How Amazon Sidewalk Worksand Why You May Want to Turn It Off


After months of testing and delays, Amazon announced last Friday that it would finally launch Amazon Sidewalk on June 8: The new service will keep your Echo, Ring, and other Amazon devices connected to the internet, even if your internet service provider goes out. And as usual, your devices will be automatically enrolled in the program unless you opt out. Here are the potential benefits and the potential privacy issues to consider.

Amazon bills Sidewalk as “a new way to stay connected.” Simply put, it uses Amazon smart-home gear to create a series of mini mesh networks, meaning your devices can stay connected further away from your router, and even stay online when your Wi-Fi goes down.

To do this, Amazon uses Bluetooth and unused slices of the wireless spectrum, with Ring cameras and Echo speakers acting as the main bridges (actually called Sidewalk Bridges) to keep everything connected. For something to work with the network, it’s going to need to be compatible with the Sidewalk standard, so expect Amazon to make and market devices that meet that standard soon (for example, Tile is already on board. More on that in a moment.)

Even if your Ring camera is down at the end of the garden, out of reach of your main router, Sidewalk might be able to reach it through a device that’s closer. The network can’t carry much data at once, but these smart-home gadgets don’t necessarily need much bandwidth to stay online.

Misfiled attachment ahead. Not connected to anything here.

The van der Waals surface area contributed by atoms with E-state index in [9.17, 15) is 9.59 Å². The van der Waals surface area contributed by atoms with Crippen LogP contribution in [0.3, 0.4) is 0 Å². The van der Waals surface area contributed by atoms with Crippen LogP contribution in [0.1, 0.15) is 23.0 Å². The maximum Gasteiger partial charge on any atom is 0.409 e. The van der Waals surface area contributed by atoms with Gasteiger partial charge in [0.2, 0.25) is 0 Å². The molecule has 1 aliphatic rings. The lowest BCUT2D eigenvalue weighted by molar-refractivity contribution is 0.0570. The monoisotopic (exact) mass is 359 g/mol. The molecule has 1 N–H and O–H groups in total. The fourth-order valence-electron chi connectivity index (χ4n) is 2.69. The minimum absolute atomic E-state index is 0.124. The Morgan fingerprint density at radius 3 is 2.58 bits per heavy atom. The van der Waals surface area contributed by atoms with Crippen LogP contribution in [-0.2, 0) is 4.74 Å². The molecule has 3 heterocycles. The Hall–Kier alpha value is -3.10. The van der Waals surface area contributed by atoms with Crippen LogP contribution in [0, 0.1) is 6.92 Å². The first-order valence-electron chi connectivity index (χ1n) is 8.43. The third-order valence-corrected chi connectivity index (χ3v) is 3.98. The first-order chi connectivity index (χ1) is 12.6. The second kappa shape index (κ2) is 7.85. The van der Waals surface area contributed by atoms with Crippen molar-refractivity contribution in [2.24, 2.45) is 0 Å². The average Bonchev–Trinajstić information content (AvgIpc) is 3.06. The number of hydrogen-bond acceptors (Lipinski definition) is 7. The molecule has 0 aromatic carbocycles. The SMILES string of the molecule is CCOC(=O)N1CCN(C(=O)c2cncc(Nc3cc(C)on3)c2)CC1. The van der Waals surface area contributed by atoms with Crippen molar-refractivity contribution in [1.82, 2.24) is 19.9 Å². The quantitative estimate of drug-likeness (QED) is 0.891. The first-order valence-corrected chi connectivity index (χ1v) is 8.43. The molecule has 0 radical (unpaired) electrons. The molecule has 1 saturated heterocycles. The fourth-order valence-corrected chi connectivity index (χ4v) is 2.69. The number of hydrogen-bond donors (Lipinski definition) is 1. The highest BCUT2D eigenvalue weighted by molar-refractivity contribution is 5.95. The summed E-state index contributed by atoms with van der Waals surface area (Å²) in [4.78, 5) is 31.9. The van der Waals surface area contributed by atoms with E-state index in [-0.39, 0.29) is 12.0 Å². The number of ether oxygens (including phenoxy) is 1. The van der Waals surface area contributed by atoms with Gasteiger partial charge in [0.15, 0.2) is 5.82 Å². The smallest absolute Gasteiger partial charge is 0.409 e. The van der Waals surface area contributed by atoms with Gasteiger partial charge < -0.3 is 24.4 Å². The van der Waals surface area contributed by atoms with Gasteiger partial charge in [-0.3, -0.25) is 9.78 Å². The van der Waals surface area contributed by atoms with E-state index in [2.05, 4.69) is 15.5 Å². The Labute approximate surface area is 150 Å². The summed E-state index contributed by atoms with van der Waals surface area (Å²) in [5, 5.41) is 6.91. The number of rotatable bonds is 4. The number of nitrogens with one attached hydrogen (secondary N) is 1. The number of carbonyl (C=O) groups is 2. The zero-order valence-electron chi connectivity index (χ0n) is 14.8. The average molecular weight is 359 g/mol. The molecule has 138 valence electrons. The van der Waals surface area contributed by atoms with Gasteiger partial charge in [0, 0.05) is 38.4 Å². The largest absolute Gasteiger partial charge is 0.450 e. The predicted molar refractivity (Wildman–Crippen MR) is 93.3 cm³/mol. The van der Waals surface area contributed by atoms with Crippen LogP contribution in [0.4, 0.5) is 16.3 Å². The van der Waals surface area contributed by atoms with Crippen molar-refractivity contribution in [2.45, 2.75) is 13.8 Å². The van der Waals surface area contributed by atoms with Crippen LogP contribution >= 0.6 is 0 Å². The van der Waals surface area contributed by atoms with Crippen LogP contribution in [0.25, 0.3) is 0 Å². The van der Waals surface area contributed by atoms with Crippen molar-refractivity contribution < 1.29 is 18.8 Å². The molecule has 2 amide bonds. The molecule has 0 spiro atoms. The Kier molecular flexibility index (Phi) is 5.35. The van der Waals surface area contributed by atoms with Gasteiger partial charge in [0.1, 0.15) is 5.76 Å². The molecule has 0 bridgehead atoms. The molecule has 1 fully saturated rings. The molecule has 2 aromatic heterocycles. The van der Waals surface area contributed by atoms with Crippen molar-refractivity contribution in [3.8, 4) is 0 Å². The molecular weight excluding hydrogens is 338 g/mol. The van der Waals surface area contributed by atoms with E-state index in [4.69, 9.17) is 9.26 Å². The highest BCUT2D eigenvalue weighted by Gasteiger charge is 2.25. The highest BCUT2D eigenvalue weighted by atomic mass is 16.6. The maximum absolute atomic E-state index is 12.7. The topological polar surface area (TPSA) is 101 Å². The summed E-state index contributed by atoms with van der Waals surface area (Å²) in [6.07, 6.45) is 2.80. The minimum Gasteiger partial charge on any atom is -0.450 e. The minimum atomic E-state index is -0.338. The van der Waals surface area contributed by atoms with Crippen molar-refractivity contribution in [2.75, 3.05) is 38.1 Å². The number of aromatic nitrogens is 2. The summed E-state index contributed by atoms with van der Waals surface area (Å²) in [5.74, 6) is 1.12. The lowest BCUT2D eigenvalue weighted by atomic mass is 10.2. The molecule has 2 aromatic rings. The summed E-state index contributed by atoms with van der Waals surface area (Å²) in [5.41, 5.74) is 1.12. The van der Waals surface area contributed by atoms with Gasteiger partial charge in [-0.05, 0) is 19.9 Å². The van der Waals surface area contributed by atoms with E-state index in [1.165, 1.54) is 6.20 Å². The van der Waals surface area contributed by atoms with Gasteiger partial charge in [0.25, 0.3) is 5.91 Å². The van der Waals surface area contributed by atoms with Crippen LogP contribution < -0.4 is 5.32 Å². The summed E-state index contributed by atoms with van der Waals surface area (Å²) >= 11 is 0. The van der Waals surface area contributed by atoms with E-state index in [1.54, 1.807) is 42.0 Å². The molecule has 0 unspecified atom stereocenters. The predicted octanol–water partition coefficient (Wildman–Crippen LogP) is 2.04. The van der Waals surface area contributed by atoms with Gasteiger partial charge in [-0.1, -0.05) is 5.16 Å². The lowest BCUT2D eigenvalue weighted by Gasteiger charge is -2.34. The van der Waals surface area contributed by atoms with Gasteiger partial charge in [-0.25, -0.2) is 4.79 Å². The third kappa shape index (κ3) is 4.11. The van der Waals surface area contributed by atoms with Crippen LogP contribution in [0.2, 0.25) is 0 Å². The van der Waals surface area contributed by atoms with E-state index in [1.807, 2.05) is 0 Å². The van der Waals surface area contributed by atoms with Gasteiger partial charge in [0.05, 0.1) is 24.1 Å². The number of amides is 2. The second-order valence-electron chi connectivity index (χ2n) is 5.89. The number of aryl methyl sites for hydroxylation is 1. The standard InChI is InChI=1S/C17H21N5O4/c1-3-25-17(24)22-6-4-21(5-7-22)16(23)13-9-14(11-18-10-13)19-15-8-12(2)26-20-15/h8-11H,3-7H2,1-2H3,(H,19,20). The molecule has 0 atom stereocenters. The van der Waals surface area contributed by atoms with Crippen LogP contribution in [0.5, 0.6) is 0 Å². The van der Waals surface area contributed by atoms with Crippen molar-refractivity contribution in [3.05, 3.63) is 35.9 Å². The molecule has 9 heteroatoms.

The potential range of the network is decentup to half a mile depending on the setupand Sidewalk is free for Amazon customers to use once they’ve bought the hardware. As an added bonus, it’ll speed up the process of adding new Amazon devices to your smart home, as your existing hardware will be able to lend a hand with Wi-Fi connections and configuration.

Amazon Sidewalk has started rolling out in the US.

Courtesy of Amazon

So far so tempting, but the more controversial part of Amazon Sidewalk is the way it shares some of your internet bandwidth with your neighbors (and gets some back in return), creating a much wider network of devices that can operate independently. If your internet goes down, your Ring camera can connect to the internet next door to keep sending you alerts, assuming both of you are set up with Sidewalk.

Likewise, if your neighbor’s internet goes down, their smart devices can temporarily connect to your router and the Sidewalk network you’ve created. If Amazon has its way, entire blocks will become Sidewalk networks, improving reliability and stability for all the smart devices contained inside them, and meaning that you’ll be able to unlock your smart door more easily from the other end of the street.



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